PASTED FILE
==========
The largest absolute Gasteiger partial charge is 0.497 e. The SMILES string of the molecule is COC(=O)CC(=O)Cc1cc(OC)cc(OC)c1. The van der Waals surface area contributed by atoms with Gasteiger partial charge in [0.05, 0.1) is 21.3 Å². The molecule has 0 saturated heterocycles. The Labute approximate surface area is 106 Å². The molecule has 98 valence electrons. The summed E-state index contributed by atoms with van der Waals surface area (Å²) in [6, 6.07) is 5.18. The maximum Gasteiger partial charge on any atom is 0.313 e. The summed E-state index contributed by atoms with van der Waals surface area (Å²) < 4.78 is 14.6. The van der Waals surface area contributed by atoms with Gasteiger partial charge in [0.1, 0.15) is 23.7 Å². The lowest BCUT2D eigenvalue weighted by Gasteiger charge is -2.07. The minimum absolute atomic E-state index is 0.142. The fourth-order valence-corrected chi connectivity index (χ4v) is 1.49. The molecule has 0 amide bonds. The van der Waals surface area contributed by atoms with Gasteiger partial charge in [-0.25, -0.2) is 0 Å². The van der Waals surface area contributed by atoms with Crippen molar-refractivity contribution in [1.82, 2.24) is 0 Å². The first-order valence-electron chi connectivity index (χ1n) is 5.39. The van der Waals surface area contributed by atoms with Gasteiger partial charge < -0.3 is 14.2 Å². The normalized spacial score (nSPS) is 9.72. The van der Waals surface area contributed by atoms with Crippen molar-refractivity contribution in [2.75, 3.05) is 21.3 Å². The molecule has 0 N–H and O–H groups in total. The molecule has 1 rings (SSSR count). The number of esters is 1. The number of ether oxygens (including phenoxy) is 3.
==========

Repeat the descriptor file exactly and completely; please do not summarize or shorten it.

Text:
The largest absolute Gasteiger partial charge is 0.497 e. The SMILES string of the molecule is COC(=O)CC(=O)Cc1cc(OC)cc(OC)c1. The van der Waals surface area contributed by atoms with Gasteiger partial charge in [0.05, 0.1) is 21.3 Å². The molecule has 0 saturated heterocycles. The Labute approximate surface area is 106 Å². The molecule has 98 valence electrons. The summed E-state index contributed by atoms with van der Waals surface area (Å²) in [6, 6.07) is 5.18. The maximum Gasteiger partial charge on any atom is 0.313 e. The summed E-state index contributed by atoms with van der Waals surface area (Å²) < 4.78 is 14.6. The van der Waals surface area contributed by atoms with Gasteiger partial charge in [0.1, 0.15) is 23.7 Å². The lowest BCUT2D eigenvalue weighted by Gasteiger charge is -2.07. The minimum absolute atomic E-state index is 0.142. The fourth-order valence-corrected chi connectivity index (χ4v) is 1.49. The molecule has 0 amide bonds. The van der Waals surface area contributed by atoms with Gasteiger partial charge in [-0.25, -0.2) is 0 Å². The van der Waals surface area contributed by atoms with Crippen molar-refractivity contribution in [1.82, 2.24) is 0 Å². The first-order valence-electron chi connectivity index (χ1n) is 5.39. The van der Waals surface area contributed by atoms with Gasteiger partial charge < -0.3 is 14.2 Å². The normalized spacial score (nSPS) is 9.72. The van der Waals surface area contributed by atoms with Crippen molar-refractivity contribution in [2.75, 3.05) is 21.3 Å². The molecule has 0 N–H and O–H groups in total. The molecule has 1 rings (SSSR count). The number of esters is 1. The number of ether oxygens (including phenoxy) is 3.